Fungi, flies, moths and beetles

I’m Gwen and I’m the ranger for Llanerchaeron and Ceredigion. We have eleven separate bits of land dotted around Ceredigion, and a huge variety of habitats from upland to beach, woodland to heath to explore. Each have to be looked after in a specific way and have responded to the extreme recent weather in different ways. Since I began working for the National Trust in 2012, I have been amazed at the weather’s changes as the seasons turn. With a seemingly endless winter in 2013 and near-drowning looking likely for a time this year, the changes have been even more extreme.

As a ranger it can be difficult being at the forefront of this – either myself or my fab volunteers are out in it every day, and sad times come with bad weather. This year’s exceptional weather has resulted in the loss of almost all the sand dunes at Penbryn and their associated species. Losing virtually a whole habitat inevitably has a large effect. Occasionally we’ve had a guillemot washed up on the coast, no doubt buffeted by the storms. The effects of the weather aren’t always immediately obvious, however – lose one species and its loss in the delicate web of life could affect many other species over time.

When oaks fall as they have been in the woods at Llanerchaeron, it’s another sign that something extreme is happening. Oaks have a very long taproot and even with a bit of rot they tend to hold their branches and live a very long time. You remember those stories of thousand year-old trees, under which the Henry VIIIs and Anne Boleyns of history (perhaps not the most romantic example!) would meet and fall in love? Always an oak. One of the saddest losses has been a beautiful 400 year old ash tree, which is becoming a rarer sight in the landscape as ash dieback takes hold. These trees could have been home to a bat, a red kite’s nest site, or full of thousands of species of fungi, flies, moths and beetles. The one silver lining is that different fungi and beetles need the dead wood.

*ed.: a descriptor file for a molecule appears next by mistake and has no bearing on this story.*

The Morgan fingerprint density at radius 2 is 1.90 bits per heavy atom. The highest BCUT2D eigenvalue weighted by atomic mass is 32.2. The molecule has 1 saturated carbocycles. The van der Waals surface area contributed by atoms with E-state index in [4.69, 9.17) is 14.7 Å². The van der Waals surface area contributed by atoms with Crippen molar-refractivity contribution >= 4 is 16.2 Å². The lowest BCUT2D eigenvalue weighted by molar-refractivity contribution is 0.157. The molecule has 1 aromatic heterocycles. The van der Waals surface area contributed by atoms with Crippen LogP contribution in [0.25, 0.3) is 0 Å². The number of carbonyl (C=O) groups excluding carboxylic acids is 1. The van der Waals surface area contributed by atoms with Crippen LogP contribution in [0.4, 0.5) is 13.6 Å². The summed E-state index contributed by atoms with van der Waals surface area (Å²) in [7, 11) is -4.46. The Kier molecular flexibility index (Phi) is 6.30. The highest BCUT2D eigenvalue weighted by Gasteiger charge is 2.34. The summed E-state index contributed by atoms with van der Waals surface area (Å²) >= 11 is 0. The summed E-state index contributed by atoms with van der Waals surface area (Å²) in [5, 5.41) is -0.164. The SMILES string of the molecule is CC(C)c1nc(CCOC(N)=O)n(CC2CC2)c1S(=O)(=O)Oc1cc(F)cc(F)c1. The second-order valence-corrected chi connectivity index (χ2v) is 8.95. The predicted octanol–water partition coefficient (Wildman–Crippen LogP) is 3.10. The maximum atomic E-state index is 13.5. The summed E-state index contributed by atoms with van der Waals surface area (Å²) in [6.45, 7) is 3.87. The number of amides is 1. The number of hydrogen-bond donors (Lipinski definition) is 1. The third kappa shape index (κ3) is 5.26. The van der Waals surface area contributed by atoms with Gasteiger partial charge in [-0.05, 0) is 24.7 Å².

The extreme weather and climate can surprise us in positive ways. Last year’s storms brought storm petrels to Mwnt (thankfully alive), and ocean currents brought jellyfish, inevitably followed by a leatherback turtle at Ynys Lochtyn. Summer 2013 was like those long hot summers of childhood, spring appearing in a riot of colour in a day, with birds shouting ‘YAY! IT’S NOT COLD ANY MORE!’ and even the increasingly rare cuckoo getting a look in. A couple of weeks ago, I went to one of our most open sites and experienced the windswept coast in all its glory. My face was numb yet I couldn’t stop smiling for the rest of the day. Sometimes it saddens me the most when I know it’s our fault – that we could do more to help wildlife. Children don’t get those long hot summers we had, a cuckoo is a sound from a retro clock, an ‘animal’ is something in a cage to be gawped at.

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Mwnt (top) and Penbryn (bottom), the two Ceredigion beaches we look after

The effects of this weather, both positive and negative, have shown that we can’t fight nature – each of us has to work with it and for it. Turn off the lights; use trees of local provenance; work with rivers rather than against them; work for healthy ecosystems, which means healthy wildlife. In a couple of weeks the swallows will arrive back in our barn at Llanerchaeron, the wood anemones are already out in full force at Cwm Tydu and the chiffchaff has started chiff-chaffing away. I can see our visitors, especially the children, outside with their families and it is all worth it.

Gwen Potter, Ceredigion National Trust Ranger

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